So far this fiscal year, more than 5,000 Haitians without a U.S. visa have been processed by CBP officers at the San Diego Field Office, primarily at San Ysidro, compared with 339 in the previous year.
Migrant assistance groups in Tijuana have become increasingly overwhelmed with the arrival of Haitians, a group rarely seen in the city until large numbers began arriving at the San Ysidro Port of Entry in late May. The great majority have traveled by land from Brazil, where they had gone to work after the earthquake, but faced growing hardship following the country’s economic downturn.
DHS officials speaking on background on Wednesday confirmed the new policy and said that it is effective as of today. Haitians who present themselves at the U.S. border can expect to be detained and processed under a provision of U.S. immigration law known as “expedited removal” that allows for their deportations without an appearance before an immigration judge—with exceptions made for those who express fear of returning to their home country.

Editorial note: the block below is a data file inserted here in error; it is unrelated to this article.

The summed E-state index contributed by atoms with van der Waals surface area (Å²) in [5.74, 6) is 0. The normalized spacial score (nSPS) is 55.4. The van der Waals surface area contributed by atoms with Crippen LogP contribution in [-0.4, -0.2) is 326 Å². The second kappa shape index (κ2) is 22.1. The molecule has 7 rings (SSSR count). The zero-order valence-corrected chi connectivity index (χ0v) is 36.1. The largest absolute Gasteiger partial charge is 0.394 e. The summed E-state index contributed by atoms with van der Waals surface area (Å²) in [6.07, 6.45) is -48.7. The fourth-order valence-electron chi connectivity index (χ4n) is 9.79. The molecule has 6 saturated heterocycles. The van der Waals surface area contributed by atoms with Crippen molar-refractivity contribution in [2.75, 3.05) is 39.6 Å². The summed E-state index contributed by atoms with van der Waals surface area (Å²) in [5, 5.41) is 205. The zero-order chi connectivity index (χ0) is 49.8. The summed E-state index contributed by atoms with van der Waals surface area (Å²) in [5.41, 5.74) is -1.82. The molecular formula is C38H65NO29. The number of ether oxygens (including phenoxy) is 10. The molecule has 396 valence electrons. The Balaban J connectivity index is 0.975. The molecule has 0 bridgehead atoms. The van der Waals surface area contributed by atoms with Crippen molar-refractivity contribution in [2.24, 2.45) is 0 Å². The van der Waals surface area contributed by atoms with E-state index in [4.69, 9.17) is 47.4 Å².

“We will be treating inadmissible Haitians as we do nationals of other countries,” one said. Since 2014, U.S. deportation policy has placed priority on convicted felons, those with “significant or multiple misdemeanors” and those stopped without entry documents near the border or at ports of entry while trying to enter the United States.This policy of course does not apply to most Haitians entering the country. Data from the U.S. Department of Homeland Security indicate that an average of about 20,000 people per year from Haiti entered the U.S. as legal permanent residents between 2000 and 2014 (the last year for which data are available from DHS).